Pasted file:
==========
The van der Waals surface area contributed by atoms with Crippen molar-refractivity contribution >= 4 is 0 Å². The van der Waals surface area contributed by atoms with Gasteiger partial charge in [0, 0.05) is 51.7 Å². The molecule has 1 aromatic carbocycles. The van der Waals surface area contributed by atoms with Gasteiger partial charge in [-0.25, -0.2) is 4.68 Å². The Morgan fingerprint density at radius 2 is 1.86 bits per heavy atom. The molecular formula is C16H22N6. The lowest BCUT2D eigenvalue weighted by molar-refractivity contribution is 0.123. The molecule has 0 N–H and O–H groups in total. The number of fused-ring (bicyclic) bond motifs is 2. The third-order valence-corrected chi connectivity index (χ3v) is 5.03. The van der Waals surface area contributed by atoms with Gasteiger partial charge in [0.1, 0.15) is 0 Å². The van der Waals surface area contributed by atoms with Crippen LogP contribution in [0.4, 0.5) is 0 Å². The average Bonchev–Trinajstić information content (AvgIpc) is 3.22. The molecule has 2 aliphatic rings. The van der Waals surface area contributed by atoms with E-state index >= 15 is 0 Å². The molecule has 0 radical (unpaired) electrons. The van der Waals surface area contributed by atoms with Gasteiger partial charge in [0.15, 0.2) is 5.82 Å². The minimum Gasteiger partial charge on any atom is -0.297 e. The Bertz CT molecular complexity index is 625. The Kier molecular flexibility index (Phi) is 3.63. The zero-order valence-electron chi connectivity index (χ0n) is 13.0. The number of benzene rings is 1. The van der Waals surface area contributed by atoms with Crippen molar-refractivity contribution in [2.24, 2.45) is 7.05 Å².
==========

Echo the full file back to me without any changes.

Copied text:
The van der Waals surface area contributed by atoms with Crippen molar-refractivity contribution >= 4 is 0 Å². The van der Waals surface area contributed by atoms with Gasteiger partial charge in [0, 0.05) is 51.7 Å². The molecule has 1 aromatic carbocycles. The van der Waals surface area contributed by atoms with Gasteiger partial charge in [-0.25, -0.2) is 4.68 Å². The Morgan fingerprint density at radius 2 is 1.86 bits per heavy atom. The molecular formula is C16H22N6. The lowest BCUT2D eigenvalue weighted by molar-refractivity contribution is 0.123. The molecule has 0 N–H and O–H groups in total. The number of fused-ring (bicyclic) bond motifs is 2. The third-order valence-corrected chi connectivity index (χ3v) is 5.03. The van der Waals surface area contributed by atoms with Gasteiger partial charge in [0.1, 0.15) is 0 Å². The van der Waals surface area contributed by atoms with Crippen LogP contribution in [0.4, 0.5) is 0 Å². The average Bonchev–Trinajstić information content (AvgIpc) is 3.22. The molecule has 2 aliphatic rings. The van der Waals surface area contributed by atoms with E-state index >= 15 is 0 Å². The molecule has 0 radical (unpaired) electrons. The van der Waals surface area contributed by atoms with Gasteiger partial charge in [0.15, 0.2) is 5.82 Å². The minimum Gasteiger partial charge on any atom is -0.297 e. The Bertz CT molecular complexity index is 625. The Kier molecular flexibility index (Phi) is 3.63. The zero-order valence-electron chi connectivity index (χ0n) is 13.0. The number of benzene rings is 1. The van der Waals surface area contributed by atoms with Crippen molar-refractivity contribution in [2.24, 2.45) is 7.05 Å².